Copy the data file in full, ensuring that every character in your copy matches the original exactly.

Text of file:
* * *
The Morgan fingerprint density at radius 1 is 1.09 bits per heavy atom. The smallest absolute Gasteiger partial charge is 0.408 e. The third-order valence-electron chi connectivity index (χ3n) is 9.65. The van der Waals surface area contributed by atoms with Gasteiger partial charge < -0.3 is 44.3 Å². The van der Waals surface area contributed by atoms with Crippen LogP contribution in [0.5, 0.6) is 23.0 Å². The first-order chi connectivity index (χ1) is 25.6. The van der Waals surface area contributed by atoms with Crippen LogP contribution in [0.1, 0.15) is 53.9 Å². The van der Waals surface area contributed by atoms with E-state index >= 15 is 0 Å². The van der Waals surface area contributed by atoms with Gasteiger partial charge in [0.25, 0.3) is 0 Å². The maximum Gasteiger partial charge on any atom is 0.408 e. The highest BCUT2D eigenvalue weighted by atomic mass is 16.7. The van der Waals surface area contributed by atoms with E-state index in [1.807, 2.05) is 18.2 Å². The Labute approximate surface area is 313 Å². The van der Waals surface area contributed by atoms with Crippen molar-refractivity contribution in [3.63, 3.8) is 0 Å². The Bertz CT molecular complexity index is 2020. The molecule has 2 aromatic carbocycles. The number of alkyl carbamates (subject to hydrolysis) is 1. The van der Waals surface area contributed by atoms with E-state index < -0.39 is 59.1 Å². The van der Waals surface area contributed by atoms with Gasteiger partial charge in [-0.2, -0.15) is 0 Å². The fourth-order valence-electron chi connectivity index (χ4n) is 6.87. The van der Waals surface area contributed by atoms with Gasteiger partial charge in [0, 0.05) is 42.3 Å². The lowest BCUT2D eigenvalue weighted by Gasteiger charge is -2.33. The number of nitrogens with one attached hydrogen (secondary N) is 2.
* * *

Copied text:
The Morgan fingerprint density at radius 1 is 1.09 bits per heavy atom. The smallest absolute Gasteiger partial charge is 0.408 e. The third-order valence-electron chi connectivity index (χ3n) is 9.65. The van der Waals surface area contributed by atoms with Gasteiger partial charge < -0.3 is 44.3 Å². The van der Waals surface area contributed by atoms with Crippen LogP contribution in [0.5, 0.6) is 23.0 Å². The first-order chi connectivity index (χ1) is 25.6. The van der Waals surface area contributed by atoms with Crippen LogP contribution in [0.1, 0.15) is 53.9 Å². The van der Waals surface area contributed by atoms with E-state index >= 15 is 0 Å². The van der Waals surface area contributed by atoms with Gasteiger partial charge in [0.25, 0.3) is 0 Å². The maximum Gasteiger partial charge on any atom is 0.408 e. The highest BCUT2D eigenvalue weighted by atomic mass is 16.7. The van der Waals surface area contributed by atoms with E-state index in [1.807, 2.05) is 18.2 Å². The Labute approximate surface area is 313 Å². The van der Waals surface area contributed by atoms with Crippen molar-refractivity contribution in [3.63, 3.8) is 0 Å². The Bertz CT molecular complexity index is 2020. The molecule has 2 aromatic carbocycles. The number of alkyl carbamates (subject to hydrolysis) is 1. The van der Waals surface area contributed by atoms with E-state index < -0.39 is 59.1 Å². The van der Waals surface area contributed by atoms with Gasteiger partial charge in [-0.2, -0.15) is 0 Å². The fourth-order valence-electron chi connectivity index (χ4n) is 6.87. The van der Waals surface area contributed by atoms with Gasteiger partial charge in [0, 0.05) is 42.3 Å². The lowest BCUT2D eigenvalue weighted by Gasteiger charge is -2.33. The number of nitrogens with one attached hydrogen (secondary N) is 2.